Ohio Jewish Chronicle, 1971-06-24, page 01
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y.. VOU 49 NO. 24 JUNE 24, l971-TAMMUZ!l Cabinet To Meet MiscussStrikes Plasuiqi Israel TEL AVIV (WNS) - Strikes involyiiig ho^itals, electric power station -operators, dock foremen and. mbyte houses hit Israel last wedc and caused the Cabbet to: meet in emergency ,. sesaon' to deal with the ' ^tuation. The most serious .strike involved 29 govern¬ ment hb^tals where 1,000 doctors , and 4,000 management and service personnel walked pff their jabs. Two of the struck ho^tals, Tel Hasfaomer and Assaf Harofe, have discharged half their patients and none of the struck hospitals are ad¬ mitting any but emergency patients. High school student volunteers are wwlcing in some hdqoital Idtcfaens and helfmig to nurse some of the '"patients..-.v --r-?>¦-'->•';'.¦¦¦¦-^v'''f' .- ;; Six thousand poynsr stations workers remained oh istriite despite "marathon" discussioins by Labor Minister Joseph Almogi khd union rqiresentatives. there have been no wide^ead dfects yet because the generators are fully automated, thoitgh there have, been some local power fa^iliires. ESghty-five dock foremen walked off the job at the jwrt of Ashdod.and in Afidlah, four movie houses closed down to protest against television Avhich they say robs them of patrons. JERUSALEM (WNS)- Rabbi Arthur Hertzberg of Temple Emanu-El, Englewood, N;J., a.membo- of the Jewish Agency, has charged "Israeli leaders, rabbis and intdlectuals" with "indifference" to the ^ight of the 20 percent of Israeli families Who live below the poverty levid. The Rabbi said he was disappointed at the Israeli reaction to the appearance of the Black Panthers, a groiQ> of Jerusalem slum youths of North African and Asian origin, «1m hcive been demon¬ strating against inadequate housing and lack of jobs. NEW YORK (WNS)-A forged document bearing the imprint of the Jewish Agency's Organization and In¬ formation Department in Jerusalem is being cir¬ culated throu^ the mails in the U.S. and Europe. The JewishAgency said the "obvious inteiit" of the forged document was to create anti-Semitism by raising the diargebf dual-loyalty against Jews, llie document has been turned over to U.S. authorities for investigation. NEW YORK (WNS)-EIeven Soviet Jewish mothers from Lithuania haye^titioned Soviet authorities to let their 14 diildren go to Israel even if they themselves are not perhiittied to do so. In Moscow, 27-year-old Yulia Ubman of Riga, who had unsuccessfully anilied for emigration visas nine times, began a hunger strike at the Ministry of Internal Affairs. JERUSALEM ;(WNS.)-Einance Ministw PInhas Saipiir reported tiiatlsrad.fac«(i the danger of com¬ mercial isbla'tionbecauseV the growing trend toward the t^iMal-pblitibal brganiiiation of international b-ade. If the trend continied; he said, Israd would find itsdf without trading^iartners. Mrs. Meir Warns New War With Egypt Possible TEL AVIV (jtA)- Premier Gk)lda Meir warned today that a new war with Egypt was a possibility and , precUcted that it would end the same Way as the last one ' - with the enemy's defeat. Similar predictions were made Friday by,"* Defense Minister Moshe Dayan and Chief of Staff of Israel's Armed Forces Gen. Haim Bar Lev. Mrs. Meir, ad¬ dressing Labor Zionist . delegates gathered here for the opening tomorrow of the Jewish Agency Assembly, chided Israeli peace ac¬ tivists: She said their slogan, "Peace For Territories," was "superficial and sim¬ plistic," adding ''I only wish it were that simple." Mrs. Meir asserted that "We do not want war, but the possibility exists, that the Egyptians will launch one." Dayan,' in an interview in Maariv, warned that unless some progress was made toward an interim set¬ tlement, there was a danger hostilities would be resumed. He stated that a partial agreement to reopen the Suez Canal was still possible and observed that new Soviet shipments to Egypt were dangerous because, they bolstered Egypt's confidence in its military prowess. Dayan cautioned against confrontation with the Soviets noting that "it seems that they also are not jum¬ ping into a confrontation with us." Bar Lbv, speaking to Israeli troops on the Golan Heights, told them to be "well prepared" for a possible renewal of fighting. Fisher Says Ho Change In Basie Principles Of Mid-East Policies TEL AVIV (JTA)-Max Fisher, President Nixon's advisor on Jewish affairs and chauman of the United Jewish Appeal, said here today that there has been no Moshe Dayan Takes Dim View Of Interim Settleinent Prospects SoBlheni Baptists, Jewisli Scholars Condemn Treatment Of Jews, lii^ans In USSR ciiNCINNATI (WNS) - Ihe second national i^^ ferenceof Southern Baptists and Jewish scholars ended a -fourHlay session by adopting resolutions condemning the. treatment of Jews, Baptists and other Christians in the Soviet Union and con¬ demning "the unjust con¬ finement, of the ailing Ruth Aleksanidrbv^ch in a brutalizing labor camp which impoils her life." It also condenmei; "the for-, thboming trials JnKKishjneV'': and in Odessai^pfit^'Soviet citizens who are' being denied religious liberty, cultural , sell(«^<^i^inination sSk pand the right to^^grate, a - which s Declaration of :>'fti^maiti Rights.'' The ^meeting was sponsored by the Southern Baptist Mission and the American Jewish Com¬ mittee. JERUSALEM, (JTA) - Defense Minister Moshe Dayan took a dim view June 14 of the prospects for reaching an interim' accord with Egypt to'riiopeh the Suez Canal. 1|e.said Israiel was ready for sudi an:accord - as a possible flnsfiSte^'Ut a stage-by-stage n^bVetii«[it toward peacci' iHpweVeri Dayan declared, >tiie ~gap< between Israel and Egypt with respect' to' an' interim- settlement today was as great as the g^p between the two on an bver-all peace settlement. Dayan ad¬ dress^ Hebrew- University students at the Jerusalem Convention Center. He warned that the. present tendency- among, the Arabs was to renew'tl^e y/£(r rather, than terminate it- He said Israel was th^efoi^ oblijgjed. - tbacttoinsure.a pootiniiance- of the ^easfra|^^|jut.he r^ out; tliicrJiM|lib:iiUyAbfv9 military .'-a|liaiv;e '-with .-the;- United'States.' Dftl^an- said ih^U.S. was not interested in vStlch an alliance^ even; if Israel asked for it. Online other hand, hesajdj.such an. alliance would obligate IsradHo accept .the.',U.S. 'apolitical ¦ pc«ition^||ivirhic|i Would mean agreeing to the iliJ$«tYiet' yi^^ ¦ -•? -^rfeseiit' Situation was preferable to a military alliance. He said that despite Washington's desirie to avoid a confrontation with the Russians,, the P.^'! has refused w make coinmon caasc with Mnsqow in the attempt to impose a set¬ tlement on Israel "yet." He dissociated himself from talk about the possibility of a new (X^emptive strike by Israd to subdue Egypt. He said it would not be in Isradls interest to cross the Suez Canal, occupy Cairo and set up an Egyptian, "puppet government" to ; ;m^ke- peace on Israel's t^rms.'But he added that this did nbt;mean that a situation could not. arise that would oblige Israel to cross the Suez Cabal,' occupy Cairo and' set Up ah :^:Egyptian "puppet ggyetnment'' to make pe^be on Israel's' terms. But^he added that this did not mean that a situation .could not arise that would oblige Israel to cross the Suez Canal and capture Cairo or even Damascus or .'Amman. In W^^ington the next ,^ay. Secretary of State! 'William P. Rogers said an in' interim pact was "still a possibility." Despite pb- stacleis, he toldi;a press cbnfereni^S;''we' hope, that based on'the common fac¬ tors, something can be letter for Secretary Rogers from a group of demon¬ strators, but refused to accept a "Chamberlain's umbrella." Twenty-five demonstrators, rqiresenting a /' new organization, Americans for a- Secure I^ael, marched outside the r^ate Department chanting "Rogers is a Munich man." BemiceLipkin, a spokesman for the group, which has headquarters in New York, said the.Mter was accepted by H.H; Stackhouse of the Department's Middle East desk. It demanded that Rogers "fulfill the desires of '.the American people as expressed by Congress for a secure, Israel.. .or resign." Miss '\;Lipkijn said the organization'-"Was planning an educational campaign to .let the public know that "Israel is fighting America's battle in the Middle East." In New York, Americans for l;a Secure Israel' annbunced its formation as an "organization .it^i|^ert the public to the^'heed for changing American policy on Israel)" According to its chairman^ frof. Erich Isaac change in the basic prin- ciplesbf Nixon's Middle East policy of no imposed set¬ tlement and maintenance of the balance of power bet¬ ween Israel and her Arab foes. Fisher, here to attend the first Assembly of the reconstituted JeWish Agency which opened in Jerusalem Tuesday, .had liis last meeting with President Nixon two months ago. He refused to confirm or deny that he was carrying a letter from Nixon to Premier Golda Meir. He said he found Nixon "more sympathetic than anyone could expect" toward Israel, adding, "I can only Wish- Israel had some more friends like cNJJcon." Asked by newsmerii'if^the White House was acting on behalf of Soviet Jews; Fisher, who campaigned for Nixon in 1968 replied, "things are being done but I cannot speak about them." At a presS'^confereiice in Jerusaiemi^pdayy Jewish Agency chairinbn Louis Pincus said the Assembly would represaitt nearly 2.5 million Jews, the largest JeWish body ever set Up. He ^aid about 1.5 million con¬ sists of contributors to the various fund-raising appeals for Israel and another 900,000 represented the manbersbip of the World Zionist OrganiiEation on the con¬ clusion of the world-wide membership drive. Pincus stressed that for obvious reasons the 2.5 million did not include Israeli-Jews pr Jews from East European and other countries where the membership drive could not be conducted. He described the Jewish Agency's activities, apart frpm fund-raising, as im- migratioh, settlement, youth aliyah, ' social welfare, housing, health, absorption, agriculture and education. ' Pincus announced that Dr. .IsraeLGoldstein wouldretire next week as.chairman of the Keren Hay esod-Uiiited Israel Appeal, < haying reached the age of 75.i|He said the World Confederatibn of General Zionists has, nominated Ezra Shapiro of Cleveland, Ohio as his successor. ^ . i iDr|is pledgedilSfi'^i^bif ¦ii,ii's'bnt' ^'ftie UN/ iMversal ' worked out^thiss year,'* J of City College, current U.S. perhaps before,^tlie!.j:Genwal .'impolicy In the Mideast is Assembly openslriekt-. Sept. : "dangerous both to long- ' 21. Rogers sajld the U.S;-ter|ixjAmerican intecests and 'Welcomed ...;r"anyone's •¦"^'•^^ c.„^,i.>ai «f icJtdoi •• assistance," ^iihcluding that of the Soviet 'Union, and in fact would ?'expect the Soviets to participate at the right time." That same day a State Department aide accepted a to^jri^ surviyal of IsWel^' COPY DEADLINE FRIDKY NOON Alvin Scholtenslein Receives Award pictured above .are lhe-offlcers.bf jthe.Beth Jacob Congregation in the. presentation of ari,Aw^};d to Mr- Alvin Schottenstein giv«?;fo hini by theilCentrial'Emt;^! Region of the NatibnalOConference ofvSynagogue Youth: The Award was made on Sunday, June 13, fpllOwing a special breakfast In honor of Mr. Schot- t^stein. - Left to Right: Dr. Charles Young who represented Mr. Leonard Quinn* President of Beth Jacob, Rabbi Stavsky, Mr. Schottenstein, Mr. Ivan Lemer, Regional Director of N.C.S.Y. and Mr. Keve Zians, Youth Supervisor of the Beth Jacob Youth Group.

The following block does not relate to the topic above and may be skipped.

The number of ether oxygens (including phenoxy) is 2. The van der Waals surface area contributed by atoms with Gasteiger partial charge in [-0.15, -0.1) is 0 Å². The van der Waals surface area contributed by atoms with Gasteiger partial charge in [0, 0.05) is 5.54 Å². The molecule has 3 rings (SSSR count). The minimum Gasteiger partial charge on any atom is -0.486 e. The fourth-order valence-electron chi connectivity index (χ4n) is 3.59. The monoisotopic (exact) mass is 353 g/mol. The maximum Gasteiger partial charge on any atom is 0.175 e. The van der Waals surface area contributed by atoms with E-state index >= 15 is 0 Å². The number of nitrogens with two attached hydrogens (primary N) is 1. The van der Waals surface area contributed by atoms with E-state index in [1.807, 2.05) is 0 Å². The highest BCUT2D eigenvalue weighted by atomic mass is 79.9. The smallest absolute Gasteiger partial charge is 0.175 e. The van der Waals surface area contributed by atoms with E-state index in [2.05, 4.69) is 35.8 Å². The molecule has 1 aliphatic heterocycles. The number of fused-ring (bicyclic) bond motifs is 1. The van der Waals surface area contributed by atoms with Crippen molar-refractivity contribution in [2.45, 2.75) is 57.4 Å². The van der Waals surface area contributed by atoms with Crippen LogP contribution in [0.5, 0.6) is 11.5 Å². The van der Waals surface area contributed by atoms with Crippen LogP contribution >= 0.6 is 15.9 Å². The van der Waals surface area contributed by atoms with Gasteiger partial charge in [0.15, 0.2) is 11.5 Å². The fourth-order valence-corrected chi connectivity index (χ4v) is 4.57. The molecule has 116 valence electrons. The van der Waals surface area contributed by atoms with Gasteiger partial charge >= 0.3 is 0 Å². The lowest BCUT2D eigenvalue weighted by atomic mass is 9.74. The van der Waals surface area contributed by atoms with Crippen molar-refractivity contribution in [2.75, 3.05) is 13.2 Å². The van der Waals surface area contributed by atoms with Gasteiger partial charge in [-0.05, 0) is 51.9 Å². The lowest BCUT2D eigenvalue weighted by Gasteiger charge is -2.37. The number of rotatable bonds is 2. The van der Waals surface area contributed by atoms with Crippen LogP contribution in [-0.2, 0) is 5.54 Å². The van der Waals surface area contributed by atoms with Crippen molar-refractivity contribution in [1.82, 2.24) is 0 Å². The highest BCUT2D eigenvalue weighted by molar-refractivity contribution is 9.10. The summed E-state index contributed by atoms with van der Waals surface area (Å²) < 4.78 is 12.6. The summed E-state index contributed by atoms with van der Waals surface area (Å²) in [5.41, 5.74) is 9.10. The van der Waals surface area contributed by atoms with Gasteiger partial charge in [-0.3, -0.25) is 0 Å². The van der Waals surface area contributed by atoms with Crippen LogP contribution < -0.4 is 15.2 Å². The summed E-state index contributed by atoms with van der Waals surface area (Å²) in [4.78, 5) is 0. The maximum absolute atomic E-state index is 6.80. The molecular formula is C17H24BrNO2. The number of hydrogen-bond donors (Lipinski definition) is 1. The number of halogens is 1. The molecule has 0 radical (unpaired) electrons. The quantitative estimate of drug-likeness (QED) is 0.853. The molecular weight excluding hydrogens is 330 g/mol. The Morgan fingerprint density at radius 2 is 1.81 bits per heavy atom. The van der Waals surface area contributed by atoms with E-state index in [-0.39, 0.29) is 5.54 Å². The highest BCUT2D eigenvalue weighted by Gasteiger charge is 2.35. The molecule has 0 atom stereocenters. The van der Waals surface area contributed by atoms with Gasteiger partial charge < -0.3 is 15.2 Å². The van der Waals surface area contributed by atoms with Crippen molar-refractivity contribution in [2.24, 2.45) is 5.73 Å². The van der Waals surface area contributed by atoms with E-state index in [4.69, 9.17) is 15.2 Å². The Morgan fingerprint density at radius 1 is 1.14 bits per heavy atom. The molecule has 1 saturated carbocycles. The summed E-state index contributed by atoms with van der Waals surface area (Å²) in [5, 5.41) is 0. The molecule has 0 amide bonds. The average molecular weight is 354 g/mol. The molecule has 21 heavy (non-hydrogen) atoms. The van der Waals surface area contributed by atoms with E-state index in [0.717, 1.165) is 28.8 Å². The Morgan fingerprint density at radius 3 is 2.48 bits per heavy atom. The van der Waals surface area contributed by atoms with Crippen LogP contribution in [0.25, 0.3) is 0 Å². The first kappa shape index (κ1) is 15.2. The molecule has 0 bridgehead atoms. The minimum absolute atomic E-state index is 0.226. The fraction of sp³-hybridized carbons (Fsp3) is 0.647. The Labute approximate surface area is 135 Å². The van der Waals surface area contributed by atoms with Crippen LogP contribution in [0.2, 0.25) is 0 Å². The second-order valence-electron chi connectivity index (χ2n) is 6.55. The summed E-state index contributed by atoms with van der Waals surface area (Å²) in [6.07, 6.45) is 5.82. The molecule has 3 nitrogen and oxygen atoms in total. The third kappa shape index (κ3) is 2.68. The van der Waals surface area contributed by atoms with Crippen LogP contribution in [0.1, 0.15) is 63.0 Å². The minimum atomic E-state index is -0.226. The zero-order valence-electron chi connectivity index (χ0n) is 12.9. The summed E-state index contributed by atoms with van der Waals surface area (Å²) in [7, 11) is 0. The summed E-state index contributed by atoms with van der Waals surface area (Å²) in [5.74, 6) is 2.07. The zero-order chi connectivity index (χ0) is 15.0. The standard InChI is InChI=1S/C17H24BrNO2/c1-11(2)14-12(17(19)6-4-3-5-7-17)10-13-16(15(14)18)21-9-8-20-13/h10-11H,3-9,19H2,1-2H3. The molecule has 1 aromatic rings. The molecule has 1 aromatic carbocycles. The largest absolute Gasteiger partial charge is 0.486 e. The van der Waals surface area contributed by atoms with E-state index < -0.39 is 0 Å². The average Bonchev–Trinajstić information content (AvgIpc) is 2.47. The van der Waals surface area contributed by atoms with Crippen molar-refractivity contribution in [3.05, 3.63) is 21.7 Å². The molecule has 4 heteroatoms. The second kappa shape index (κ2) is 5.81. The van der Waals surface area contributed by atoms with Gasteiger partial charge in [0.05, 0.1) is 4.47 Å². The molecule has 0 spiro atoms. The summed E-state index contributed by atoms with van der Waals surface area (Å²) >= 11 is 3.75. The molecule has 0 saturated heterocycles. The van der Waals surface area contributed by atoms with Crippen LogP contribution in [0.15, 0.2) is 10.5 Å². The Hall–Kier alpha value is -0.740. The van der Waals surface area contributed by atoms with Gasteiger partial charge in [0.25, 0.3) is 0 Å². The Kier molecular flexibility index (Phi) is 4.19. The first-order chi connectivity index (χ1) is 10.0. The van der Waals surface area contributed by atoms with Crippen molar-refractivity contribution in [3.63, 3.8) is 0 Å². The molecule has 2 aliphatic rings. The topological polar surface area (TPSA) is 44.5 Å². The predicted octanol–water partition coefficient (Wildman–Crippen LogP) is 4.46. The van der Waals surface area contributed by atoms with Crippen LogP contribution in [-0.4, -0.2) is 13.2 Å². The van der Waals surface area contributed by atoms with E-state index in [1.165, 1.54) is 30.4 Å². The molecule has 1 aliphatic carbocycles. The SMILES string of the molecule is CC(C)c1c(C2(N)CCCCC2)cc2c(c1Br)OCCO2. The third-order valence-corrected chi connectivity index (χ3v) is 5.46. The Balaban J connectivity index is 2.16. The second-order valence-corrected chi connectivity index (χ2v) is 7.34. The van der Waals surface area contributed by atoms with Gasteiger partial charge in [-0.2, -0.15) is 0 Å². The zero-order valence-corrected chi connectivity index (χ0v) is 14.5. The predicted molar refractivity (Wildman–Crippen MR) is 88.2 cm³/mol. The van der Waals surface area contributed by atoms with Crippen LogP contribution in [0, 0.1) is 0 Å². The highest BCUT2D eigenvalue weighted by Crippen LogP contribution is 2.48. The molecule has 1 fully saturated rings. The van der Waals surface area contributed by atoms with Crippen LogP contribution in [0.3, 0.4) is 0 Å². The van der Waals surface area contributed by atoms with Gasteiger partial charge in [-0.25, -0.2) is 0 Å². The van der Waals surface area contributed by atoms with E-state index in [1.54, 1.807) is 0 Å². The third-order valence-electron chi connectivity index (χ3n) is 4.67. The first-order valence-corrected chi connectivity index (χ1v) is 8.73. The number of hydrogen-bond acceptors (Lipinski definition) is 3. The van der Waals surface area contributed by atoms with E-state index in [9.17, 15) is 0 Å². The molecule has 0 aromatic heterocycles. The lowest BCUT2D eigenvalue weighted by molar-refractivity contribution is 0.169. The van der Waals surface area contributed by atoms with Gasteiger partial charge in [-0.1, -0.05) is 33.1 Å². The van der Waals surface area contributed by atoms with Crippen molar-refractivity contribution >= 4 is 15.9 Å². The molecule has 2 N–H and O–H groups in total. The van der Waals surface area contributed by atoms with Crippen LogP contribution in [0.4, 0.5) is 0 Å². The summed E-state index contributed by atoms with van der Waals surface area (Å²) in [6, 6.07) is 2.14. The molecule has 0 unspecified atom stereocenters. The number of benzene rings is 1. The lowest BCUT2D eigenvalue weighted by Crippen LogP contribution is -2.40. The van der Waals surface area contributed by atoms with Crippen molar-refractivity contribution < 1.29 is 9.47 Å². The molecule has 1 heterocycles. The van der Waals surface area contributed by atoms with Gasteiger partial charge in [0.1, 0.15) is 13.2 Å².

|Title||Ohio Jewish Chronicle, 1971-06-24|
|Subject||Jews -- Ohio -- Periodicals|
|Place||Columbus (Ohio); Franklin County (Ohio)|
|Creator||Ohio Jewish Chronicle|
|Collection||Ohio Jewish Chronicle|
|Submitting Institution||Columbus Jewish Historical Society|